- Danaus Chang bought his first property in his early 20s.
- He’s since built up a portfolio of 11 units in Texas and California.
- His properties generate $160,000 in excess cash flow per year.
When Danaus Chang’s parents immigrated to Texas from China decades ago, they started investing in real estate as a means to build the kind of wealth their teaching jobs couldn’t provide.
So the asset class has always had a presence in Chang’s life. His parents encouraged him to buy a property as early as he could, and that’s exactly what he did. In his early 20s in 2003, after graduating with a degree in finance from the University of Texas, Chang bought 4-bedroom property in Austin, Texas with a primary residence loan, which are typically available at lower interest rates than investment loans.
But after he made the down payment, Chang never paid another dime on the property. That’s because he moved into one of the rooms and rented the other three out to friends — with whom he was upfront about the arrangement — whose combined rents paid the entirety of the mortgage payment, and more. Chang, who is now 42, said it was a win-win because he was able to offer them relatively cheap rent.
It was Chang’s first experience with “house hacking” — having multiple parties live in a rental property — a strategy that would inform the rest of his path in real estate investing, and help him scale his portfolio.
After a few years of living in his first property in Austin, Chang started working a job in the tech sector in San Francisco. After buying his first property, he started diligently saving money to sink into other properties.
With his W-2 income, as well as the income he was getting from his four-unit property in Austin, he was able to buy two more properties in the Austin area (one of which has four units), as well as one in Fort Worth. In addition to the properties appreciating in value, rent prices have also increased throughout the years, growing Chang’s free cash flow.
Fast forward to 2019, Chang and his wife were looking to buy a property in San Francisco to live in. Instead of buying a one-unit condo, they were able to buy a large multimillion-dollar house in the city’s famous Alamo Square area because they hacked the house into four different units. This allowed them to live in their unit for free as the other tenants covered the mortgage payment.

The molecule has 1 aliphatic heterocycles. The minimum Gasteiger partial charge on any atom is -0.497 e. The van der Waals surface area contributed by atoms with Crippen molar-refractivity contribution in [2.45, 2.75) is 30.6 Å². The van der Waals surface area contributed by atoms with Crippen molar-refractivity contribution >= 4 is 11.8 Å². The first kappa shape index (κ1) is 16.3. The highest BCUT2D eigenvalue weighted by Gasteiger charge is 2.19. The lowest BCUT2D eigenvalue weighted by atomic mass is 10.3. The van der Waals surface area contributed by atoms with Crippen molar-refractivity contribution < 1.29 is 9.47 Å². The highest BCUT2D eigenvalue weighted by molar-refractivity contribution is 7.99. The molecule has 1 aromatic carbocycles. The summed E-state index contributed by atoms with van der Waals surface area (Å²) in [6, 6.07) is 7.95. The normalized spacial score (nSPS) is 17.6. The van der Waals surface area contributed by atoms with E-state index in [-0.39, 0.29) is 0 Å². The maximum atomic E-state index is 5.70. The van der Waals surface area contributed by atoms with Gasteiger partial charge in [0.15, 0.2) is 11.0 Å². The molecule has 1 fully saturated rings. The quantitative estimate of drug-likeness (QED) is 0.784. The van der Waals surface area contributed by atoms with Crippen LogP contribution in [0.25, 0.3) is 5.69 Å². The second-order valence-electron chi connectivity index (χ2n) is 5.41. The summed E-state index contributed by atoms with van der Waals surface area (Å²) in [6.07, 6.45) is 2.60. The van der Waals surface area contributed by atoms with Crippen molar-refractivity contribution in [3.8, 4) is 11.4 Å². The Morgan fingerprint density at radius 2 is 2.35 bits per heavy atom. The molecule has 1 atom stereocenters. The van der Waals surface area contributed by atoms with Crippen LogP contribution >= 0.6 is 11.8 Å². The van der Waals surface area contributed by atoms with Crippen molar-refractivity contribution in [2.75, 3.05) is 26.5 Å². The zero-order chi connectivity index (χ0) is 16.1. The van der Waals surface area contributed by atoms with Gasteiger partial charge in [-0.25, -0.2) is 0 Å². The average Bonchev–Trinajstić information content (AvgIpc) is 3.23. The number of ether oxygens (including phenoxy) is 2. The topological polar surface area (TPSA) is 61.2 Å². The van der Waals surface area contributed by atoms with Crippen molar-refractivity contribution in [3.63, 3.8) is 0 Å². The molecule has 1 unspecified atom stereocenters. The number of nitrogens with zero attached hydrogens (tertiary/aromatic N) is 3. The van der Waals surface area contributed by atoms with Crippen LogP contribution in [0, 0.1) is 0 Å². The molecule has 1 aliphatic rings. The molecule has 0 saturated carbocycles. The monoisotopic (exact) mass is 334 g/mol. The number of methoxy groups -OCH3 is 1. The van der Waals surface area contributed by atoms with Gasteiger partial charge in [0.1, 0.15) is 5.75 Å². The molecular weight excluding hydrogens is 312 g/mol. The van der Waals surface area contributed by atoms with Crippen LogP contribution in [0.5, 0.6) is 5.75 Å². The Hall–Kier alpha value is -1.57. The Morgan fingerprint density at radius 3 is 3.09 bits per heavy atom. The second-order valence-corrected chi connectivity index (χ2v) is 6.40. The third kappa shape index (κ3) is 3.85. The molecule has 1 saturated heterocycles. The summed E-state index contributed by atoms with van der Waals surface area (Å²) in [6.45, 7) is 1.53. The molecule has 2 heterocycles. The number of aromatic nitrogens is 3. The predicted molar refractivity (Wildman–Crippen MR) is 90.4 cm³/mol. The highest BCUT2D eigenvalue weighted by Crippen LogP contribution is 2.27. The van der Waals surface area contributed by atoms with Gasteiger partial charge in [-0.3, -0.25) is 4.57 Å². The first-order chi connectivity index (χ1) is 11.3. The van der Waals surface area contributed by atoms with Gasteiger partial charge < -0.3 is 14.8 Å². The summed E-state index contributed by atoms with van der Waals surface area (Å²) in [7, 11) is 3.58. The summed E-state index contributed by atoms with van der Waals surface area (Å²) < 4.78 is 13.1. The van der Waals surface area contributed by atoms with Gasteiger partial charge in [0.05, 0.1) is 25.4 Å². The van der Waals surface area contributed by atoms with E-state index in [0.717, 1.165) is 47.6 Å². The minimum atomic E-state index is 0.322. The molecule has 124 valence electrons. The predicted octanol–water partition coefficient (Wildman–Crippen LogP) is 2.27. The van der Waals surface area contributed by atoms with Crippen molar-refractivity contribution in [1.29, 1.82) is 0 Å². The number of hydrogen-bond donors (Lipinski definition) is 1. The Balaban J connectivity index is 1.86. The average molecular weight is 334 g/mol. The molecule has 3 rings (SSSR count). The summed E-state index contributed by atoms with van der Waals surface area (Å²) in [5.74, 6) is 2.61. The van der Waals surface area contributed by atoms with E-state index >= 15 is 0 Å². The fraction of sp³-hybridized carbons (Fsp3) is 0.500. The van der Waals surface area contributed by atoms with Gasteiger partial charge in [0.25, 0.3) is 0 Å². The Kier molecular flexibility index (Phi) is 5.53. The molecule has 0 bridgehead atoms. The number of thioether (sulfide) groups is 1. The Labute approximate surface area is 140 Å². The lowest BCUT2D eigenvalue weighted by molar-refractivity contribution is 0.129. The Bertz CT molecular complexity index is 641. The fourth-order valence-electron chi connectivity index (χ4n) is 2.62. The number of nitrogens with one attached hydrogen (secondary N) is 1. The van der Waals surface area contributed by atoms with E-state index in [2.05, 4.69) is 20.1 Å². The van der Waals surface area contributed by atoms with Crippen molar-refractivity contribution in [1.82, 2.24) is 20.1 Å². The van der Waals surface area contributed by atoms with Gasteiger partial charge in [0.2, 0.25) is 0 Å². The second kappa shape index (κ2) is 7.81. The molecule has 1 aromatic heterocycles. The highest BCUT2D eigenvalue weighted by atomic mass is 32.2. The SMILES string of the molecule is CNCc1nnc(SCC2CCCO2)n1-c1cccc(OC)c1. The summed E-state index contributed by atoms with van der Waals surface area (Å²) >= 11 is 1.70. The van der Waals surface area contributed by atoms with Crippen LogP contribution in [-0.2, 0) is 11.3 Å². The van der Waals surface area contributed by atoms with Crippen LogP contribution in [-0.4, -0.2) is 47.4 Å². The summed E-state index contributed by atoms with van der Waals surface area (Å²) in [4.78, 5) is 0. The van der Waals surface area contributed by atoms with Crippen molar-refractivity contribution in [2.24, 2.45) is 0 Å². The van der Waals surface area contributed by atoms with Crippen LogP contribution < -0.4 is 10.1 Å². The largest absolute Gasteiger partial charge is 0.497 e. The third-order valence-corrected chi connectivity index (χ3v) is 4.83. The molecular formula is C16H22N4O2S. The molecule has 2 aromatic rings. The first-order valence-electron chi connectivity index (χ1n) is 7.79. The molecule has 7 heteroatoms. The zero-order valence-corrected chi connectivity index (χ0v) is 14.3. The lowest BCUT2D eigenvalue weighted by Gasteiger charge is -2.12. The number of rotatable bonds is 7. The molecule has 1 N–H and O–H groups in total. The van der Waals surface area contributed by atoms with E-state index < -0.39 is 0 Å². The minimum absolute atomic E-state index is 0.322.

“I was kind of looking at it, and I was like, ‘oh man it would be so cool to be able to afford something like this.’ And I started doing the math and then talked to a mortgage person, and he basically was saying, ‘If you rent out some of these properties, you can use that income against your W-2 money, add them all together and pool it, and you can afford to get this multi-million-dollar property,” Chang told Insider on Monday.
“And that was a huge surprise to me,” Chang continued. “It’s something I don’t think everyone knows about. You can hack your way even in large properties and multi-million-dollar properties.”
In other words, Chang was able to qualify for such a large mortgage because he was able to show his plans to divide the house into units.
Chang and his wife have since moved out of the property and renting out their unit, further adding to their excess cash flow.
Chang’s portfolio of 11 units now brings in over $160,000 in free cash flow per year, according to internal records viewed by Insider.
Why you shouldn’t be scared of leverage — and how to use it
Some caution against building up too large of a portfolio of properties. If an economic downturn comes, you could lose tenants and rents could fall, and you will be stuck with the bill for the mortgage payments, the argument goes.
But Chang, who recently co-founded a real estate company called Awning, doesn’t see it this way. While he said there are some bad investment properties on the market right now with prices having soared, investors should be well-positioned as long as the properties are in areas with growing populations and good supply/demand metrics.
He cited Austin as an example.
“Even if you lead up to this craziness [in terms of soaring home prices] that’s going on in Austin, there was a reason for that. It’s not just that Austin’s a cool city…but there was major job growth,” Chang said. “Tesla was in there before Elon [Musk] even said he was going to move there. Apple had already built this amazing campus.”
He also said not to focus on cash flow at first, but instead on building equity and scaling.
For example, Chang advised prospective investors who have a chunk of money saved up not to put as much as they can into a down payment so they can maximize cash flow. Instead, they should spread it across multiple down payments for different properties, he said.
“Rather than putting as much cash down as you can, it’s ok to be able to take debt on,” he said. “As long as the rents can come close to or cover the mortgage, it’s basically a free house after that. And then rental income will increase, and that’s where your positive cash flow will start to happen.”
Once this cash flow increases, it will allow the investor to further scale as their income will be higher. The built up equity also allows for options like cash-out refinancing to buy other homes, also known as the BRRRR strategy (buy, rehab, rent, refinance, repeat).
Having more assets also allows for better deals down the line in terms of insurance rates, contractors, and property management fees, he said.
“At the end of the day, if you’re able to leverage your portfolio, your assets, that’s how you start to see even more exponential growth,” he said. “But that all can’t happen unless you start to leverage your time and resources and money as well.”